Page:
Scunthorpe United 1
Bradford City 1
Tuesday 21 April, 2015
By Jason McKeown (images by Thomas Gadd, see note below)
14 years ago, the then-Leeds United chairman Peter Ridsdale proudly heralded the £9 million signing of Derby’s Seth Johnson to be proof that the Elland Road outfit had “moved on from the Molenaars and Wetheralls of this world”.
It was a crass statement by a crass man – one that Robert Molenaar and David Wetherall took great exception to – but the wider point Ridsdale was making was that Leeds United were now able to buy players on a much grander scale.
As Billy Clarke joyfully celebrated his Bradford City equaliser at Glanford Park on Tuesday evening, by charging up to the away end and leaping onto a wall, those words from Ridsdale suddenly popped into my head. And as the delirium of the goal faded, and comfort was taken from the vast improvement in the Bantams that followed, one can’t help but feel a little sad, fearful and sentimental for this current team.
By most measures, Clarke has been a resounding success at Valley Parade. His manager, Phil Parkinson, spent last summer dealing with budget cuts and hunting around for bargains. Clarke – unloved at Crawley to the point he couldn’t even get a game – was a gem of a find. A player who previously moved from club to club has looked very settled at Valley Parade, and his performances and level of influence on the team have grown and grown. This goal – a lovely low finish into the bottom corner – was his fifth in eight games. He is out in front as City’s top scorer.
Getting these performances from Clarke is very commendable of Parkinson. In fact, we can look back on last summer’s recruitment drive – where big questions were being asked of the manager – as a success. There will always be Alan Sheehans: every manager makes bad signings. But the good has more than outweighed the bad, and the 2014/15 side has largely built upon the History Makers team’s achievements, embodied their best qualities, and continued to take the club forwards.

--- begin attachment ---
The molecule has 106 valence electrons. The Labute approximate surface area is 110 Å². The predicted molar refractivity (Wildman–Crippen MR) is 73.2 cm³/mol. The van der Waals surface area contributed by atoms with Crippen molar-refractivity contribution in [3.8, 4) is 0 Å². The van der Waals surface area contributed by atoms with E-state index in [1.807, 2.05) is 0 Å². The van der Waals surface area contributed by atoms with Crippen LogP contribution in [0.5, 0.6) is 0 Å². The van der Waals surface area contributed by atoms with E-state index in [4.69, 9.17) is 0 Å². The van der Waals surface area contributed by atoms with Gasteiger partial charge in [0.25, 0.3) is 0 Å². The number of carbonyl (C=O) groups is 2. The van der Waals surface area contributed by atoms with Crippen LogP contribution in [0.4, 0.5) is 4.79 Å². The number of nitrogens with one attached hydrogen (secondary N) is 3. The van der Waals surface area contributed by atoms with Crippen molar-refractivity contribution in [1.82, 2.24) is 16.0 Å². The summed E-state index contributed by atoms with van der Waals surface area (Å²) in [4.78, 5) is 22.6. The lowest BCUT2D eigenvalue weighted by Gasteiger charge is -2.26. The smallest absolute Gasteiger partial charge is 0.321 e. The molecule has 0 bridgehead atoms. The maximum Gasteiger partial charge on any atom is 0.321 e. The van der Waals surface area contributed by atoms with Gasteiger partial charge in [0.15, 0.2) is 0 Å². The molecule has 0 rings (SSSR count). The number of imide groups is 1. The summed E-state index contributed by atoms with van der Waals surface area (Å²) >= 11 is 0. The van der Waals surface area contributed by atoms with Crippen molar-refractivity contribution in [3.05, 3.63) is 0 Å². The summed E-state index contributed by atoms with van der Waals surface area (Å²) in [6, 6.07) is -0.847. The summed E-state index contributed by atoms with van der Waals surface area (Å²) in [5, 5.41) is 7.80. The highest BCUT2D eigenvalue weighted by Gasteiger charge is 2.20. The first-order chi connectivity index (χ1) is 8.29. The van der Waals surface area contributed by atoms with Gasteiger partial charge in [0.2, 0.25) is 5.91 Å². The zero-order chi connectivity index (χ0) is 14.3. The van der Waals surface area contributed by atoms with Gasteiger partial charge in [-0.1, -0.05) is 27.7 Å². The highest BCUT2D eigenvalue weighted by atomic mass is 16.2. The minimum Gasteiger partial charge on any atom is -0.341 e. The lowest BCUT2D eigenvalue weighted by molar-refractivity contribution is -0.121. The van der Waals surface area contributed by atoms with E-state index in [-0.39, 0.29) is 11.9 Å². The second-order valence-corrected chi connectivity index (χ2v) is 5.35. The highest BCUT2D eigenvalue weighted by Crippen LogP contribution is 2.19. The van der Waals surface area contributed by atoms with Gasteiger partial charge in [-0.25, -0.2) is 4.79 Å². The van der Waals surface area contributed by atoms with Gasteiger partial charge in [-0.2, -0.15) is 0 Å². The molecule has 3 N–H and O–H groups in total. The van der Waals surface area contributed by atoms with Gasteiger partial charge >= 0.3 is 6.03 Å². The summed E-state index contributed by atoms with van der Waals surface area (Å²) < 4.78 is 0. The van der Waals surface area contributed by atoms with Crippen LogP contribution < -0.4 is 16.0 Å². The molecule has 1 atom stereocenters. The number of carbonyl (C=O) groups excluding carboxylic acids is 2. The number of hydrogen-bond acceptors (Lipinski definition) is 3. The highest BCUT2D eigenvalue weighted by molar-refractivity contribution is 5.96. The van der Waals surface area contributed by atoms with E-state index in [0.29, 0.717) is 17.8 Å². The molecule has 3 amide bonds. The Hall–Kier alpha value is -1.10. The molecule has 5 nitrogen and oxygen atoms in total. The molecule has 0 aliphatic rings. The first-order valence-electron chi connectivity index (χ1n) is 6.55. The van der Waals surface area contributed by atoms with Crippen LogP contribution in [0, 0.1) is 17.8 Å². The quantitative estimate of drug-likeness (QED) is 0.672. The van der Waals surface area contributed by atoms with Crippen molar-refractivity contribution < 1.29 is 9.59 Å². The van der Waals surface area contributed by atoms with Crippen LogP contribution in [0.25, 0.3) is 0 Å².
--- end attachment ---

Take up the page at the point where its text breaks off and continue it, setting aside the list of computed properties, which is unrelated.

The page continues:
They are ending the season knackered and far from their best, but they have given everything over these last nine months – and they are widely loved for it.
Yet now we are approaching an unexpected crossroads In Bradford City’s history. The Italian takeover is still said to be on course to going through, and with each little bit of inside info and gossip, the wealth of Gianni Paladini’s backers seems to grow and grow. It has been suggested that City will have a transfer budget of £10 million in the summer. That is a mind-blowing sum of money for this level. If it all goes through and that is the club’s financial position, instant success will be demanded and some notable players would be joining the club.
But where does all of this leave the current players? Parkinson claims that the recent dip in form has nothing to do with the players feeling unsettled by takeover rumours and that is undoubtedly true, but suddenly the future of each and every one of them is on the line. If City are going to fast track our way to promotion, many of the current players – contracted for next year or not – are probably going to lose their places in the team. Past achievements may count for little. We will be moving on from the Clarkes and Liddles of this world.
It reminds me of the classic Simpsons episode where Homer’s power plant baseball team have reached the championship game following an unbeaten season, only for the players to discover their owner Mr Burns has replaced every one of them with ringers from the professional game. There is a moment where the team are told the news, as the professional baseball players are introduced to the room, and they are left mortified that their efforts will count for nothing.
You can picture Billy Clarke as Homer Simpson, asking one of the glamorous Bradford City summer signings, “Well, are you better than me?” and receiving the reply “Well, I’ve never met you, but…yes”.
Of course, City have not just gone through a season unbeaten. They have not reached the championship game. They have not, even, reached the play offs. And the last few weeks have demonstrated that this set of players aren’t good enough yet to be a promotion team. But it seemed as though we were going to strengthen in one or two areas, and increase the depth of the squad. That these players and this team – who have not yet reached their expiry date – would be given an opportunity to go again.